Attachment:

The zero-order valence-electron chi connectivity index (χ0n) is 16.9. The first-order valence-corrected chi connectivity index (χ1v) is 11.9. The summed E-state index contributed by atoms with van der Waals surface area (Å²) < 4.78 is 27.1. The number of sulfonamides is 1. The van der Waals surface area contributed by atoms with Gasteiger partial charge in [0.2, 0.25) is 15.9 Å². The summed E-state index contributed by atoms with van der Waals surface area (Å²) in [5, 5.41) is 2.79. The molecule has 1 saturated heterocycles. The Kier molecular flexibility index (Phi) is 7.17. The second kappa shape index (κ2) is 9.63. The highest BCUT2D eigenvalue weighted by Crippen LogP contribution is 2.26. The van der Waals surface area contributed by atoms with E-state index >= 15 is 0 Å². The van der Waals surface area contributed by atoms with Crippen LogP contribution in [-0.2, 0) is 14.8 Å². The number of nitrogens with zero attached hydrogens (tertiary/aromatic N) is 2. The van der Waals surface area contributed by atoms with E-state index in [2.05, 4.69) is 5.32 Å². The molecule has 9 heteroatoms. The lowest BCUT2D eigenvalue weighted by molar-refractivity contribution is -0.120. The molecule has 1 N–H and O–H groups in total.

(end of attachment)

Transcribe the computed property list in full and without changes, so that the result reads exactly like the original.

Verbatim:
The zero-order valence-electron chi connectivity index (χ0n) is 16.9. The first-order valence-corrected chi connectivity index (χ1v) is 11.9. The summed E-state index contributed by atoms with van der Waals surface area (Å²) < 4.78 is 27.1. The number of sulfonamides is 1. The van der Waals surface area contributed by atoms with Gasteiger partial charge in [0.2, 0.25) is 15.9 Å². The summed E-state index contributed by atoms with van der Waals surface area (Å²) in [5, 5.41) is 2.79. The molecule has 1 saturated heterocycles. The Kier molecular flexibility index (Phi) is 7.17. The second kappa shape index (κ2) is 9.63. The highest BCUT2D eigenvalue weighted by Crippen LogP contribution is 2.26. The van der Waals surface area contributed by atoms with E-state index >= 15 is 0 Å². The van der Waals surface area contributed by atoms with Crippen LogP contribution in [-0.2, 0) is 14.8 Å². The number of nitrogens with zero attached hydrogens (tertiary/aromatic N) is 2. The van der Waals surface area contributed by atoms with E-state index in [2.05, 4.69) is 5.32 Å². The molecule has 9 heteroatoms. The lowest BCUT2D eigenvalue weighted by molar-refractivity contribution is -0.120. The molecule has 1 N–H and O–H groups in total.